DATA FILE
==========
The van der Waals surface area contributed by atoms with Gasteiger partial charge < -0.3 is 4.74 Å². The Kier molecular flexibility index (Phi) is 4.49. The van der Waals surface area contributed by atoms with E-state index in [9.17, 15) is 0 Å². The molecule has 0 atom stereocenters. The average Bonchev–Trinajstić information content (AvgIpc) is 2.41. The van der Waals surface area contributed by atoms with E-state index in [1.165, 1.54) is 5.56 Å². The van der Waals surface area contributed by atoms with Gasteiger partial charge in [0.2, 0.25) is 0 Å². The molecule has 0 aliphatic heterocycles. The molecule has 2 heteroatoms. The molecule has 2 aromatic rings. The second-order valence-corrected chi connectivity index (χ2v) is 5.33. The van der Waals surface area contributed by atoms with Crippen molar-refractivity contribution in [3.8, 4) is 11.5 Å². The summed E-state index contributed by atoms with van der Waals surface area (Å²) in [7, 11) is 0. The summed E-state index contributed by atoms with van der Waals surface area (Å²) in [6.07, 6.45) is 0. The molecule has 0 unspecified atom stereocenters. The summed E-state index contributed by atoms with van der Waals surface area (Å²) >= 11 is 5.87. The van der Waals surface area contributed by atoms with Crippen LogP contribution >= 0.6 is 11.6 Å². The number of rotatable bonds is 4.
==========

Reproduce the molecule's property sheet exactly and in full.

The van der Waals surface area contributed by atoms with Gasteiger partial charge < -0.3 is 4.74 Å². The Kier molecular flexibility index (Phi) is 4.49. The van der Waals surface area contributed by atoms with E-state index in [9.17, 15) is 0 Å². The molecule has 0 atom stereocenters. The average Bonchev–Trinajstić information content (AvgIpc) is 2.41. The van der Waals surface area contributed by atoms with E-state index in [1.165, 1.54) is 5.56 Å². The van der Waals surface area contributed by atoms with Gasteiger partial charge in [0.2, 0.25) is 0 Å². The molecule has 0 aliphatic heterocycles. The molecule has 2 heteroatoms. The molecule has 2 aromatic rings. The second-order valence-corrected chi connectivity index (χ2v) is 5.33. The van der Waals surface area contributed by atoms with Crippen molar-refractivity contribution in [3.8, 4) is 11.5 Å². The summed E-state index contributed by atoms with van der Waals surface area (Å²) in [7, 11) is 0. The summed E-state index contributed by atoms with van der Waals surface area (Å²) in [6.07, 6.45) is 0. The molecule has 0 unspecified atom stereocenters. The summed E-state index contributed by atoms with van der Waals surface area (Å²) >= 11 is 5.87. The van der Waals surface area contributed by atoms with Crippen LogP contribution >= 0.6 is 11.6 Å². The number of rotatable bonds is 4.